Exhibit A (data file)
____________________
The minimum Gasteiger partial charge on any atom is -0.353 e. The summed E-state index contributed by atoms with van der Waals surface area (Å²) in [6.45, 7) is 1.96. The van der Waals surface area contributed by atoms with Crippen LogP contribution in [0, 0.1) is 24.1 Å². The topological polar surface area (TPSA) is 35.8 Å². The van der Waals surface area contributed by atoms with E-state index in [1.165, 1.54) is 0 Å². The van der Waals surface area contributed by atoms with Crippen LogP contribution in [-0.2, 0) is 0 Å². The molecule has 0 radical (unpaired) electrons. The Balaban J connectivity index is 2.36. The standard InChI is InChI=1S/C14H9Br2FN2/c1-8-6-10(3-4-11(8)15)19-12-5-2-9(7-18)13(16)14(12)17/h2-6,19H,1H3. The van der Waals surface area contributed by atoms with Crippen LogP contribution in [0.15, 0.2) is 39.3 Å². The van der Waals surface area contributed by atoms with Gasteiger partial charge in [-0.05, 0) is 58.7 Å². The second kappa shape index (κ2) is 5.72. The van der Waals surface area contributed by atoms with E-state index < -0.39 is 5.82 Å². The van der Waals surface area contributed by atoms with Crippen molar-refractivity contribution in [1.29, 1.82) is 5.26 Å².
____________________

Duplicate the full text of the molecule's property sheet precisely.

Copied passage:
The minimum Gasteiger partial charge on any atom is -0.353 e. The summed E-state index contributed by atoms with van der Waals surface area (Å²) in [6.45, 7) is 1.96. The van der Waals surface area contributed by atoms with Crippen LogP contribution in [0, 0.1) is 24.1 Å². The topological polar surface area (TPSA) is 35.8 Å². The van der Waals surface area contributed by atoms with E-state index in [1.165, 1.54) is 0 Å². The van der Waals surface area contributed by atoms with Crippen LogP contribution in [-0.2, 0) is 0 Å². The molecule has 0 radical (unpaired) electrons. The Balaban J connectivity index is 2.36. The standard InChI is InChI=1S/C14H9Br2FN2/c1-8-6-10(3-4-11(8)15)19-12-5-2-9(7-18)13(16)14(12)17/h2-6,19H,1H3. The van der Waals surface area contributed by atoms with Crippen LogP contribution in [0.15, 0.2) is 39.3 Å². The van der Waals surface area contributed by atoms with Gasteiger partial charge in [-0.05, 0) is 58.7 Å². The second kappa shape index (κ2) is 5.72. The van der Waals surface area contributed by atoms with E-state index < -0.39 is 5.82 Å². The van der Waals surface area contributed by atoms with Crippen molar-refractivity contribution in [1.29, 1.82) is 5.26 Å².